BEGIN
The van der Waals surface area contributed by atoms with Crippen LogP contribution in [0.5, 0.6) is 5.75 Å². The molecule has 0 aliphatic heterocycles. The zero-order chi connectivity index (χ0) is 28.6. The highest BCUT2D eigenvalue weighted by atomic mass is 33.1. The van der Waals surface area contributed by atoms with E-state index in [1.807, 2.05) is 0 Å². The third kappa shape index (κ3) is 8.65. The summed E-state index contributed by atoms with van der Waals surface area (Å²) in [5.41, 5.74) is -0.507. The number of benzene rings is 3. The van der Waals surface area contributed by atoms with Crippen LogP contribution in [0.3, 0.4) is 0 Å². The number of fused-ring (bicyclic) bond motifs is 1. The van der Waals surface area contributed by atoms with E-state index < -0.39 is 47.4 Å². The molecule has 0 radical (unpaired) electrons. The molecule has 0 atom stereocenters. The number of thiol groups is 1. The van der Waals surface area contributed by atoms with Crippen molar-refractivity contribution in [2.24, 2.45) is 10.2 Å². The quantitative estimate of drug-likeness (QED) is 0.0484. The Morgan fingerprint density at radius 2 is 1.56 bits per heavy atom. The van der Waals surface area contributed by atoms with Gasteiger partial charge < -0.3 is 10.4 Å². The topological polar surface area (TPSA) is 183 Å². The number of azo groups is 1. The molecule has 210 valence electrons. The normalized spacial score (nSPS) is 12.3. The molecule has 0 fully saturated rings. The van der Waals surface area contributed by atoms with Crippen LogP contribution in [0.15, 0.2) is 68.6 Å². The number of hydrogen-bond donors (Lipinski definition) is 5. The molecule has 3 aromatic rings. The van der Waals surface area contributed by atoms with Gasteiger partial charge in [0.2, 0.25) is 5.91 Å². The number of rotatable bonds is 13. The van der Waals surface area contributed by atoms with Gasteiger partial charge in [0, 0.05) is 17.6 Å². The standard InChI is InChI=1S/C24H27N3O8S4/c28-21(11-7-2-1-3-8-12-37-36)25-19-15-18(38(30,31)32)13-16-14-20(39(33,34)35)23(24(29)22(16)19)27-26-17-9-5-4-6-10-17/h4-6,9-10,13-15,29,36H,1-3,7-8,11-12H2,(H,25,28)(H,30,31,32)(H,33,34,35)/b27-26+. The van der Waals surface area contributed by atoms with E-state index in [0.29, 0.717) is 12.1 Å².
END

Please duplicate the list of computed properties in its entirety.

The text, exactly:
The van der Waals surface area contributed by atoms with Crippen LogP contribution in [0.5, 0.6) is 5.75 Å². The molecule has 0 aliphatic heterocycles. The zero-order chi connectivity index (χ0) is 28.6. The highest BCUT2D eigenvalue weighted by atomic mass is 33.1. The van der Waals surface area contributed by atoms with E-state index in [1.807, 2.05) is 0 Å². The third kappa shape index (κ3) is 8.65. The summed E-state index contributed by atoms with van der Waals surface area (Å²) in [5.41, 5.74) is -0.507. The number of benzene rings is 3. The van der Waals surface area contributed by atoms with Crippen LogP contribution in [0.3, 0.4) is 0 Å². The number of fused-ring (bicyclic) bond motifs is 1. The van der Waals surface area contributed by atoms with E-state index < -0.39 is 47.4 Å². The molecule has 0 radical (unpaired) electrons. The molecule has 0 atom stereocenters. The number of thiol groups is 1. The van der Waals surface area contributed by atoms with Crippen molar-refractivity contribution in [2.24, 2.45) is 10.2 Å². The quantitative estimate of drug-likeness (QED) is 0.0484. The Morgan fingerprint density at radius 2 is 1.56 bits per heavy atom. The van der Waals surface area contributed by atoms with Gasteiger partial charge < -0.3 is 10.4 Å². The topological polar surface area (TPSA) is 183 Å². The number of azo groups is 1. The molecule has 210 valence electrons. The normalized spacial score (nSPS) is 12.3. The molecule has 0 fully saturated rings. The van der Waals surface area contributed by atoms with Crippen LogP contribution in [0.15, 0.2) is 68.6 Å². The number of hydrogen-bond donors (Lipinski definition) is 5. The molecule has 3 aromatic rings. The van der Waals surface area contributed by atoms with Gasteiger partial charge in [0.2, 0.25) is 5.91 Å². The number of rotatable bonds is 13. The van der Waals surface area contributed by atoms with Gasteiger partial charge in [0, 0.05) is 17.6 Å². The standard InChI is InChI=1S/C24H27N3O8S4/c28-21(11-7-2-1-3-8-12-37-36)25-19-15-18(38(30,31)32)13-16-14-20(39(33,34)35)23(24(29)22(16)19)27-26-17-9-5-4-6-10-17/h4-6,9-10,13-15,29,36H,1-3,7-8,11-12H2,(H,25,28)(H,30,31,32)(H,33,34,35)/b27-26+. The van der Waals surface area contributed by atoms with E-state index in [0.29, 0.717) is 12.1 Å².